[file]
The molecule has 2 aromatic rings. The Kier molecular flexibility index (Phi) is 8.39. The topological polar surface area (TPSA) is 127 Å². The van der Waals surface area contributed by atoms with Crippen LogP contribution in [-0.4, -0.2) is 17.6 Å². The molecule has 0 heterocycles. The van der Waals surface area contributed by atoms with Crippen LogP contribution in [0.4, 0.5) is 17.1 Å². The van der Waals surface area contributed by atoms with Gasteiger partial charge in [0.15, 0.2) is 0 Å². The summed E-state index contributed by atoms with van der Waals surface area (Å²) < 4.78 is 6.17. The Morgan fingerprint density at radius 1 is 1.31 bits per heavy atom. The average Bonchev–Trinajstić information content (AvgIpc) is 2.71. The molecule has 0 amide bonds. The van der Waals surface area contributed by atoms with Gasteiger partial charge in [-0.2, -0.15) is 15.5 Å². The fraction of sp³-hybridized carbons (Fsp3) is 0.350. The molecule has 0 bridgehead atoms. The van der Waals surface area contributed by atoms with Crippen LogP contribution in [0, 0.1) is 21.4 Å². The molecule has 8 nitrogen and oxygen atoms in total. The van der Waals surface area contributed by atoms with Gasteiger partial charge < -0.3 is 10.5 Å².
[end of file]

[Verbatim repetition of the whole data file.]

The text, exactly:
The molecule has 2 aromatic rings. The Kier molecular flexibility index (Phi) is 8.39. The topological polar surface area (TPSA) is 127 Å². The van der Waals surface area contributed by atoms with Crippen LogP contribution in [-0.4, -0.2) is 17.6 Å². The molecule has 0 heterocycles. The van der Waals surface area contributed by atoms with Crippen LogP contribution in [0.4, 0.5) is 17.1 Å². The van der Waals surface area contributed by atoms with Gasteiger partial charge in [0.15, 0.2) is 0 Å². The summed E-state index contributed by atoms with van der Waals surface area (Å²) < 4.78 is 6.17. The Morgan fingerprint density at radius 1 is 1.31 bits per heavy atom. The average Bonchev–Trinajstić information content (AvgIpc) is 2.71. The molecule has 0 amide bonds. The van der Waals surface area contributed by atoms with Gasteiger partial charge in [-0.2, -0.15) is 15.5 Å². The fraction of sp³-hybridized carbons (Fsp3) is 0.350. The molecule has 0 bridgehead atoms. The van der Waals surface area contributed by atoms with Crippen LogP contribution in [0, 0.1) is 21.4 Å². The molecule has 8 nitrogen and oxygen atoms in total. The van der Waals surface area contributed by atoms with Gasteiger partial charge < -0.3 is 10.5 Å².